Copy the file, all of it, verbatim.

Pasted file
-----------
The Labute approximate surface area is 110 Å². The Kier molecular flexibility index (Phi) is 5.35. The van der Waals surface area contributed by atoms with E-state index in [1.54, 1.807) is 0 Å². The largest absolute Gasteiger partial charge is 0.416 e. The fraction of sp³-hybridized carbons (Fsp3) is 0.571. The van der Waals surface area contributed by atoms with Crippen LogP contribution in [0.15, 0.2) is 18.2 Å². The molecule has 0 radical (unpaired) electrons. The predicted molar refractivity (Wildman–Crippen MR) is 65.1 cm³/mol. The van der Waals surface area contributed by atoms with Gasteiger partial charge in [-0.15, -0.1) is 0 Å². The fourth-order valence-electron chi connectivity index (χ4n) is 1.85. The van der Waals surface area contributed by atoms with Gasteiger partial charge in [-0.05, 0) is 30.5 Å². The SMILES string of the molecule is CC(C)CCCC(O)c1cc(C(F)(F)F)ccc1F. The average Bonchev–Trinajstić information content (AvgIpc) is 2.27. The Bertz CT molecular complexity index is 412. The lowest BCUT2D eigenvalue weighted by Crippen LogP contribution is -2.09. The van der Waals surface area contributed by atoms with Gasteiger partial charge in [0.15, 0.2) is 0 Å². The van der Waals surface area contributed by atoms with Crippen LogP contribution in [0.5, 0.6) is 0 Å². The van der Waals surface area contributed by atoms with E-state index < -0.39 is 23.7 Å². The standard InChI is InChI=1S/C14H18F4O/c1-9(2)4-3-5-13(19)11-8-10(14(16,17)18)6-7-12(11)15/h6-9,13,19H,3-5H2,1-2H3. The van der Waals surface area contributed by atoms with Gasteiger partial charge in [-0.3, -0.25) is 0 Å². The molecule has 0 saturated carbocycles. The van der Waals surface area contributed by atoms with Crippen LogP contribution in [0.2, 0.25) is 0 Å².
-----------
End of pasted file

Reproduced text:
The Labute approximate surface area is 110 Å². The Kier molecular flexibility index (Phi) is 5.35. The van der Waals surface area contributed by atoms with E-state index in [1.54, 1.807) is 0 Å². The largest absolute Gasteiger partial charge is 0.416 e. The fraction of sp³-hybridized carbons (Fsp3) is 0.571. The van der Waals surface area contributed by atoms with Crippen LogP contribution in [0.15, 0.2) is 18.2 Å². The molecule has 0 radical (unpaired) electrons. The predicted molar refractivity (Wildman–Crippen MR) is 65.1 cm³/mol. The van der Waals surface area contributed by atoms with Gasteiger partial charge in [-0.15, -0.1) is 0 Å². The fourth-order valence-electron chi connectivity index (χ4n) is 1.85. The van der Waals surface area contributed by atoms with Gasteiger partial charge in [-0.05, 0) is 30.5 Å². The SMILES string of the molecule is CC(C)CCCC(O)c1cc(C(F)(F)F)ccc1F. The average Bonchev–Trinajstić information content (AvgIpc) is 2.27. The Bertz CT molecular complexity index is 412. The lowest BCUT2D eigenvalue weighted by Crippen LogP contribution is -2.09. The van der Waals surface area contributed by atoms with Gasteiger partial charge in [0.15, 0.2) is 0 Å². The van der Waals surface area contributed by atoms with Crippen LogP contribution in [0.5, 0.6) is 0 Å². The van der Waals surface area contributed by atoms with E-state index < -0.39 is 23.7 Å². The standard InChI is InChI=1S/C14H18F4O/c1-9(2)4-3-5-13(19)11-8-10(14(16,17)18)6-7-12(11)15/h6-9,13,19H,3-5H2,1-2H3. The van der Waals surface area contributed by atoms with Gasteiger partial charge in [-0.3, -0.25) is 0 Å². The molecule has 0 saturated carbocycles. The van der Waals surface area contributed by atoms with Crippen LogP contribution in [0.2, 0.25) is 0 Å².